This is where you want to do some mindreading to show your reader that you understand their problems and can provide them with the solution they’ve been looking for. 

    How? Act like you’re their mirror. You want to tap into the emotions that resonate with their pain points and give them hope that by being on your webpage, they’re moving in the right direction. 

    Pro tip: Use different copywriting formulas such as PAS (problem, Agitate, solution), AIDA (Attention, Interest, Desire, Action), Before/After/Bridge, and so forth.

    You also want to please Google, so we recommend that you include your primary keyword in your introduction — specifically within the first 150 words.

    Your Middle

    Your body content is where you want to maximize your reader’s engagement with your core message.

    You want it to be so magnetic that they don’t feel time passing while they’re getting through the gem of information that you’re giving them.

    To effectively keep your reader’s interest and flare up their desire to take the action without thinking twice, you want to give them premium content. This is what we call “value.”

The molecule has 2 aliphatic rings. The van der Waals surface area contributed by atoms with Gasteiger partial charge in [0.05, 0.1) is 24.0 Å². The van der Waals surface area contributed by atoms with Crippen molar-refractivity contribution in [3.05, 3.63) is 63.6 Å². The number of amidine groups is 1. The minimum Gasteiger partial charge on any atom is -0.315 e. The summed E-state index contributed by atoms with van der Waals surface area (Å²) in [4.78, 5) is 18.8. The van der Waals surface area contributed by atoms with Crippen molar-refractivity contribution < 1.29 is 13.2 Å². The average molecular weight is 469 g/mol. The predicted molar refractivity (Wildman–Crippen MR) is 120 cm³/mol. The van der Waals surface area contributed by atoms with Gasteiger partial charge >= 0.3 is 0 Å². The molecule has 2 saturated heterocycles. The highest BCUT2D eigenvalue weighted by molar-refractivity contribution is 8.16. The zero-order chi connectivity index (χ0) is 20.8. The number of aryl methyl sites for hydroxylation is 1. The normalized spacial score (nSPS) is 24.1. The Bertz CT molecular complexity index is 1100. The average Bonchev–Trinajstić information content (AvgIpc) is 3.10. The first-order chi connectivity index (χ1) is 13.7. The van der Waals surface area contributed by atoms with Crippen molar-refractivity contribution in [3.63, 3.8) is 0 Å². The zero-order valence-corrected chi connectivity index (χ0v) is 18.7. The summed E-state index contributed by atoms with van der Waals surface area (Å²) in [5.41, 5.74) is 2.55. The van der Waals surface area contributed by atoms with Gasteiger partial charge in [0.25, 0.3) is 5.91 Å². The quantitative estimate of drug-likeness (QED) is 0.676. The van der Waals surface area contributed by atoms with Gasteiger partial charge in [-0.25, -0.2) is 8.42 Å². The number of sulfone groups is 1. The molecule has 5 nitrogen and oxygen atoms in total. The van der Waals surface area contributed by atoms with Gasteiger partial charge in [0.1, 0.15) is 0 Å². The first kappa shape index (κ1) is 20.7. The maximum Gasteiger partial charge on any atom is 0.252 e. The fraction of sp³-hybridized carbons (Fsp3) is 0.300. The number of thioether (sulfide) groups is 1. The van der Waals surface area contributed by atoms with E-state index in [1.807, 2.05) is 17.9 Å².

Your middle is not the place to promote your service (at least just yet). You want to educate them — so much so, they’re convinced you’re one of the industry’s leaders. That way, they’ll become more receptive to your message because they know that you actually care about their success.

    You also want to be aware of your reader’s journey: Are they aware that they have a certain problem with specific solutions and are looking through the pros and cons of each solution? Or are they still figuring out what their problem is and want to educate themself about the situation so that they can navigate through it?

    For example, if your reader is in the consideration stage, then they’re looking for posts that lay out all the options available, such as roundups, as well as comparison and listicle posts.

    With that being said, if they’re still in the awareness stage, then they’re certainly looking for educational, informative posts that can guide them from start to finish.

    Disclaimer: Avoid targeting topics that directly compete with your business. For instance, your business offers comprehensive online English courses and you’re writing a roundup post for readers looking for options to learn English at home.

    In that case, you don’t want to refer them to other platforms that offer English courses in your roundup.